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  • avatar

    Sarah October 4, 2018, 11:28 pm

    LW#2 signing off at “Weekend Dinners are for Family Time”

    Well sure, but by your mid-twenties, serious significant others kinda start to count as family. And by your mid-twenties, 6-months can be a serious relationship. I have at least two pairs of friends who (when age 25-30) got engaged very close to their 1-yr dating anniversaries (and both couples are still happily married, now with kids).

    Also, weekly dinners with your parents seems a bit much to me, so be glad that your daughter wants to see you that often. Most people I know in their 20’s and 30’s see their parents a lot less (unless there’s Grandparent daycare for the kids involved)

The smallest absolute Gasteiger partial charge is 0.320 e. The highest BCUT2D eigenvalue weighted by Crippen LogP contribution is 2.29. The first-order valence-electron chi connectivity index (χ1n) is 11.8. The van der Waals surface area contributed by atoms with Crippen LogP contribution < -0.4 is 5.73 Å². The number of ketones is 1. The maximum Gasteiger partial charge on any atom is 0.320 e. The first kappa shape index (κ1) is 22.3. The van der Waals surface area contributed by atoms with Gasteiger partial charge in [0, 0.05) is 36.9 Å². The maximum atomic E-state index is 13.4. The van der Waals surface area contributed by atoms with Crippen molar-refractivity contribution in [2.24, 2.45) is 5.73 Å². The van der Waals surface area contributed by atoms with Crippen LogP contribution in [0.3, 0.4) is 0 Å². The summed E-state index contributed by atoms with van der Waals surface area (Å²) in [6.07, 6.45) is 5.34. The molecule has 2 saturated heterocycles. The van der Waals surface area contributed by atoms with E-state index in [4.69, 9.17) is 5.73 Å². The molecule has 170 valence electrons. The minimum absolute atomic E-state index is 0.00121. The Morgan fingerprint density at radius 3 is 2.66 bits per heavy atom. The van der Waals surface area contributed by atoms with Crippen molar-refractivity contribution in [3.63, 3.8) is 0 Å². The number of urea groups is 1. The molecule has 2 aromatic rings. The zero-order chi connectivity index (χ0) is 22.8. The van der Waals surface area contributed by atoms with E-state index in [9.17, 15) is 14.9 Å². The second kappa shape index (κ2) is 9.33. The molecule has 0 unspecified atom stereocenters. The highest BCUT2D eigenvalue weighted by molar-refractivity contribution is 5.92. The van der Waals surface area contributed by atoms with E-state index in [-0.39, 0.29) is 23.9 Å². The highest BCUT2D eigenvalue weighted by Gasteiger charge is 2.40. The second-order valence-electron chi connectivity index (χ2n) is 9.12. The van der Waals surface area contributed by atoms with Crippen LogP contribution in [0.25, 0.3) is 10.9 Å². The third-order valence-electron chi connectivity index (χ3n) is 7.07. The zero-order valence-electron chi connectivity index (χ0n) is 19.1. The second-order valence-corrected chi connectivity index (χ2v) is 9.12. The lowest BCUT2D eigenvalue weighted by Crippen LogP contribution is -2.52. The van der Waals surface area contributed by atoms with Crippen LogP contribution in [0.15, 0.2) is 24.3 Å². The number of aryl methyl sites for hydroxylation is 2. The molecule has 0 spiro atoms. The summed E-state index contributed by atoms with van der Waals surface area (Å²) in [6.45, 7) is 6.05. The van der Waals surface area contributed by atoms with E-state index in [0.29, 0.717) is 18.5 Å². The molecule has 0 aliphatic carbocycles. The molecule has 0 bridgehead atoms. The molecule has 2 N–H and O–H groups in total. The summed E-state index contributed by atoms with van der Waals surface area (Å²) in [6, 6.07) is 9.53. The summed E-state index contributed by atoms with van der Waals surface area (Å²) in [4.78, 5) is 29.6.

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  • Dear Wendy

    Dear Wendy October 8, 2018, 6:20 am

    From LW1:

    “Hello Wendy, Thanks for responding so quickly. I should have clarified myself with a bit more information about my situation.
    Before the baby shower, which I had zero idea I was not attending, my other stepson said ” You will never be allowed to go near that baby.
    I have my own grandchildren, and have a good relationship with my other stepson and daughter in law. He’s divorced and shares custody. I have baby sat these two wonderful little girls since they were born. Yes, he was the one who told me how much they hated me.
    Okay, I’m going to tell you exactly why my stepson hates me. When I married my husband 11 years ago, I purchased a large mother/daughter home so my stepson could have privacy in an an adjoining apartment with it’s own private entrance.
    He got the apartment because he was the oldest at 23.